Is the conclusion about the stability of system the same when the results generated by MATLAB

were interpreted?

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3. LabVIEW. Build the act03-01.vi VI as shown below. The VI analyzes the stability of the system whose

configuration is shown in the front panel.

Activity No. 3 Stability and Steady-state Error Analysis and Design of Systems Page 3

Feedback and Control Systems

Q1.3(a) Using the VI, complete the table below. Sketch the pole-zero plot of the closed-loop transfer

function. Indicate the number of closed-loop poles, as well as the exact location of these poles

under each region of the -plane.

System (via LabVIEW)

Left-half plane Right-half plane -axis

Pole-zero Map

Activity No. 3 Stability and Steady-state Error Analysis and Design of Systems Page 4

Feedback and Control Systems

Q1.3(b) Will you reach the same conclusions about the stability of the system when the LabVIEW

virtual instrument is used?

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Q1.3(c) Use MATLAB and LabVIEW to complete the table below. Indicate the number of closed-loop

poles, as well as their exact location under each region of the complex -plane. Under Remarks,

tell whether the system is stable, unstable or marginally stable. On separate sheets of paper, sketch

the closed-loop pole-zero map of each of the systems. Verify the results using Routh table.

System and location Remarks

LHP RHP -axis

34

T(s) =

s + 10s + 35s + 50s + 34

with

Activity No. 3 Stability and Steady-state Error Analysis and Design of Systems Page 5

Feedback and Control Systems

1. The steady-state error will be evaluated using the configuration below. Refer to the lecture on the

formulas to be used in evaluating the static error constants and the error for step, ramp and parabolic

test inputs.

Remember that the system must be tested first for stability before analyzing it for transient response or

steady-state error. Thus, the techniques learned in Activity 3.1 can be applied first before proceeding.

2. MATLAB. To use MATLAB, the object representing G(s) must be converted first to a symbolic object.

If G contains the transfer function object, use the following commands to convert G into a symbolic

object Gsym.

>> syms s

>> Gsym = poly2sym(cell2mat(num),s)/poly2sym(cell2mat(den),s)

Gsym is now a symbolic math object. The function limit()can now be used to evaluate the static

error constants, which will be then used to evaluate the error for various test inputs. As an example, if

Gsym is the symbolic object representing the open-loop transfer function of the unity feedback system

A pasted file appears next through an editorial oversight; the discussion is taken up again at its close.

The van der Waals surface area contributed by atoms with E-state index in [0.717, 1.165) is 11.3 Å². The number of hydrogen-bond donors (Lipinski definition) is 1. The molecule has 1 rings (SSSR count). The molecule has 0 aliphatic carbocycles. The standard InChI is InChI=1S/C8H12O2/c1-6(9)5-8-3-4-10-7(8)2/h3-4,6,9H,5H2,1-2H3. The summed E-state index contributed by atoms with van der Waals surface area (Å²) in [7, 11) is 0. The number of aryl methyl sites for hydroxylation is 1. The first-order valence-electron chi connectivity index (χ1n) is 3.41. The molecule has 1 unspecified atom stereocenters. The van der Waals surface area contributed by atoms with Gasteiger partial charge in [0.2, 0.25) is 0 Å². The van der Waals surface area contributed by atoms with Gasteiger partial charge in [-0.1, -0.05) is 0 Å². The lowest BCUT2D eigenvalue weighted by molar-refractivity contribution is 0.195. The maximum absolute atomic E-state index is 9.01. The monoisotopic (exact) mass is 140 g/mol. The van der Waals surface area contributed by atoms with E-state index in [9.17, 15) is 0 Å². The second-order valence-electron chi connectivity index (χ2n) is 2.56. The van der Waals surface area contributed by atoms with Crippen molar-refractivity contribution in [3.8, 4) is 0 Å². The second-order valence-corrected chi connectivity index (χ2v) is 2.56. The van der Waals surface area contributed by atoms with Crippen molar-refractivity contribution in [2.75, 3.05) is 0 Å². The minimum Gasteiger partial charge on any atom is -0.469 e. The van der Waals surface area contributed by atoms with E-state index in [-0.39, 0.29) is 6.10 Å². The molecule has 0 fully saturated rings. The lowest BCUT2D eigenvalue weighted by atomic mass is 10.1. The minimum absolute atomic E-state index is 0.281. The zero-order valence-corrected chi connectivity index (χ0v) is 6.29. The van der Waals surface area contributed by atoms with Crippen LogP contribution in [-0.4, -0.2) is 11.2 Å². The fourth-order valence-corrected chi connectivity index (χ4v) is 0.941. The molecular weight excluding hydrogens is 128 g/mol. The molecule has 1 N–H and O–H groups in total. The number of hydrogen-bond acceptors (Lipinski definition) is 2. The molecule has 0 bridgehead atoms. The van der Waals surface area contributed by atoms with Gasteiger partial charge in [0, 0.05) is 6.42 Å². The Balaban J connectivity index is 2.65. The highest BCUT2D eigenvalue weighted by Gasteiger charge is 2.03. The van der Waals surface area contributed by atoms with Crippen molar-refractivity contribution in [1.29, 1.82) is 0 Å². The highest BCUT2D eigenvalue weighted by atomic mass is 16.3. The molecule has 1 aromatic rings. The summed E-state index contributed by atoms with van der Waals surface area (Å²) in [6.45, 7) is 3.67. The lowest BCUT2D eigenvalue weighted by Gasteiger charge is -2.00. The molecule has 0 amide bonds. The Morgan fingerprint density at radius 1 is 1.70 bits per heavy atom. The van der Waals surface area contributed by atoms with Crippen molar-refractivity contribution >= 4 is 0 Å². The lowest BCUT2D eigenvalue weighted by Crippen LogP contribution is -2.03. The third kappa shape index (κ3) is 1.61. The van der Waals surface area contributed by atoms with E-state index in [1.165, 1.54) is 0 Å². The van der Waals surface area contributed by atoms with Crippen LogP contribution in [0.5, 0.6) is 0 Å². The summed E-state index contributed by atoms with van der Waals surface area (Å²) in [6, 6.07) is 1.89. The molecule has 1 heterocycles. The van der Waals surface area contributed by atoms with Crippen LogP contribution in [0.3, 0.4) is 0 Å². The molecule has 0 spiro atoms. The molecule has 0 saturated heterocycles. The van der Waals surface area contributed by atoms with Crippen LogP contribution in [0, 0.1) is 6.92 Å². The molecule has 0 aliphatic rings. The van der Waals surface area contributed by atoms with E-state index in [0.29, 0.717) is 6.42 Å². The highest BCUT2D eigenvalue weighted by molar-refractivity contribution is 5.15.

as shown in step one of this sub-activity, then the static error constant K and the error due to the step

input e () are evaluated as

>> Kp = limit(Gsym,0)

>> estep = 1/(1+Kp)

Q2.1(a) What does the following functions in MATLAB do: tfdata(), syms, poly2sym(),

cell2mat(). Discuss the syntax and the required arguments of each function.

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Q2.2(b) Use MATLAB to evaluate the static error constants and steady-state errors of the systems

shown below. Complete the table. Verify the values obtained using manual calculations. For the last

system, assume that the input and output are the same quantity.

Activity No. 3 Stability and Steady-state Error Analysis and Design of Systems Page 6

Feedback and Control Systems

System (check if stable) () () ()

3. LabVIEW. Build the act03-02.vi as shown below. The Array of Polynomial Coefficients to Formula

String.vi can be obtained from your instructor or from this link:

https://decibel.ni.com/content/docs/DOC-22590 if you have an available internet connection.

Activity No. 3 Stability and Steady-state Error Analysis and Design of Systems Page 7

Feedback and Control Systems

Q2.3(a) Use the VI above to evaluate the static error constants and steady-state errors of the

systems shown below. Complete the table. For the last system, assume that the input and output

are the same quantity.

Static error constants Steady-state errors

System (check if stable) () () ()

VI. CONCLUSIONS

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Activity No. 3 Stability and Steady-state Error Analysis and Design of Systems Page 8

Feedback and Control Systems

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1. For the system shown below, do the following: